By Tim Hepher and Sarah Young
FARNBOROUGH, England (Reuters) – Planemakers racked up more than $20 billion of deals on the opening day of the Farnborough Airshow on Monday, suggesting demand for new passenger jets remains in rude health despite worries over trade tensions and Brexit.
The deal-making came as host Britain tried to convince a skeptical aerospace industry about its plans to leave the European Union, saying supply chains would continue to run smoothly and pledging money for a new fighter jet program.
European jetmaker Airbus
Higher oil prices, rising interest rates, global trade tensions and uncertainty over Brexit have all raised concerns that demand may slow.
But business was brisk on the first day of the July 16-22 air show, though analysts will be watching closely to see how many of the deals are new, and how many involve adjusting earlier business or switching models – something not always easy to spot at first.
Even before the first displays had taken to the skies over a sun-baked southern England, Boeing said delivery firm DHL, part of Deutsche Post DHL Group
It followed that up with a $3.5 billion deal for 30 of its hot-selling single-aisle 30 737 MAX 8 aircraft with U.S. aircraft leasing firm Jackson Square Aviation, while Qatar Airways finalised an order for five 777 freighters.
Meanwhile, Airbus announced a memorandum of understanding (MoU) for Taiwanese start-up StarLux Airlines to buy 17 of its A350 wide-body planes worth around $6 billion at list prices, and another MoU with an unidentified leasing firm for 80 A320neo single-aisle jets worth about $8.8 billion.
The Farnborough Airshow is the industry’s biggest event this year. It alternates with the Paris Airshow and collectively they account for over a quarter of industry order intake each year.
Opening the event south west of London, British Prime Minister Theresa May sought to reassure aviation bosses that her under-fire Brexit plan won’t disrupt their supply chains.
“We will take back control of our borders, our laws and our money. But we will do so in a way that is good for business and good for our future prosperity,” she said.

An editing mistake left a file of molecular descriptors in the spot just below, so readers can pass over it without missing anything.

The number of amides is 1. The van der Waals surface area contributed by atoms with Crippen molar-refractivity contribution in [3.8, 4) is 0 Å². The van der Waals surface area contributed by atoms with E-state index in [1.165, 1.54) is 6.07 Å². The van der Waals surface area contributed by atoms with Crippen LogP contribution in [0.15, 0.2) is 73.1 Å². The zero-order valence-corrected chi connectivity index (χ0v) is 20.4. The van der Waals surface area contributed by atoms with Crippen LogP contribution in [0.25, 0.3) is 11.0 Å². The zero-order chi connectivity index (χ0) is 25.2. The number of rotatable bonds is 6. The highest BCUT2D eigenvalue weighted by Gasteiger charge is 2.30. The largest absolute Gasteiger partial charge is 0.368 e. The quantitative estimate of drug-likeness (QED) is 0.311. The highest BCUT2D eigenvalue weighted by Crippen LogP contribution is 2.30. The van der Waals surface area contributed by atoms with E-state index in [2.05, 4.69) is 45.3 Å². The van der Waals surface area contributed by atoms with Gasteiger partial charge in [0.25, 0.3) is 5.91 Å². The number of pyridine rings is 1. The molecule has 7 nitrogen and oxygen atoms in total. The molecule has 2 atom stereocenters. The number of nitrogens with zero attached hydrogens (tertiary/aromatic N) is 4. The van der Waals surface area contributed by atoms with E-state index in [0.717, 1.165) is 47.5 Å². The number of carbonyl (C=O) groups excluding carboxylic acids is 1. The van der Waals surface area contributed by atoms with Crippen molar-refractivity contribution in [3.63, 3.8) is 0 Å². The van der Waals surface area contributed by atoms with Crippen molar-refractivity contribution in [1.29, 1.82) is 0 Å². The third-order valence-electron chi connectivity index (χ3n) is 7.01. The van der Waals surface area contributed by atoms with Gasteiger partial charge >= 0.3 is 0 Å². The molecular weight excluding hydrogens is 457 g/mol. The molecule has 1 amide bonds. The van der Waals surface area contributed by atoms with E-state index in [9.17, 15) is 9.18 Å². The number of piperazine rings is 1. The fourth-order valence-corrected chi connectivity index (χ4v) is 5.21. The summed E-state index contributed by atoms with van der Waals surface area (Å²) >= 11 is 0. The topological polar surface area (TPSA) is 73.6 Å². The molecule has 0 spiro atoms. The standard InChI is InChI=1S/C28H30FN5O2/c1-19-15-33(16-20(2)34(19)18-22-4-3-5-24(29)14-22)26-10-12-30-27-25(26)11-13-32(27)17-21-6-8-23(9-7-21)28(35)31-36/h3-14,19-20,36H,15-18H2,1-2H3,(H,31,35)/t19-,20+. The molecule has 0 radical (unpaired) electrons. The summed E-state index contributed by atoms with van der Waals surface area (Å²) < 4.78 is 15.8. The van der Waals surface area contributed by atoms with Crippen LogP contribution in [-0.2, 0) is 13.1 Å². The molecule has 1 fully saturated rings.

Businesses have been getting increasingly frustrated about the lack of clarity over future trading relations less than nine months before Brexit day on March 29, 2019.
Airbus, which employs around 15,000 people in Britain, warned earlier this month that if Britain left the EU without a deal – a so-called “hard” Brexit – it could result in production at its factories stopping and aircraft being grounded.
Also at the air show, Britain’s defense minister Gavin Williamson unveiled a model of a new fighter jet called “Tempest” that the country plans to build.
He announced 2 billion pounds ($2.7 billion) of funding for the project to 2025 and said he was looking for other countries to join, with a senior Royal Air Force official saying Sweden was the most likely partner.
The project faces competition from a rival European one after France announced in June that it would take a leading role on a new fighter program, saying it would start as a bilateral effort with Germany that could be expanded later.
On the civilian side, the air show is expected to confirm demand for narrowbody jets from airlines such as Mexico’s VivaAerobus, which is shopping for some 40 Airbuses, and lessors like Goshawk, which ordered 20 A320neo jets on Monday but is also expected to be interested in 737 MAX. Major lessors Air Lease and Avolon are also in town.
But both Airbus and Boeing are under pressure to increase orders for some of their wide-body jets due to a recent slowdown in that part of the market. One exception is the Boeing 787, after a multi-year effort to end delays and cost overruns.
Speaking after the deal for wide-body A350s with StarLux, Airbus chief commercial officer Eric Schulz said he was confident the market for such planes would pick up.
“What I have said consistently is that I see the wide-body market picking up within 18-24 months. I am quite confident.”
“There are explanations as to why this wave is now coming. We had a very massive wave 4-5 years ago with a lot of orders. I think the market had to pause a little bit until we could deliver consistently and get to ramp up and rate. I think this is behind us now.”
(Reporting by Tim Hepher, Eric M. Johnson, Sarah Young, Mike Stone, Andrea Shalal and Victoria Bryan in Farnborough, and William James in London; Editing by Daniel Wallis and Mark Potter)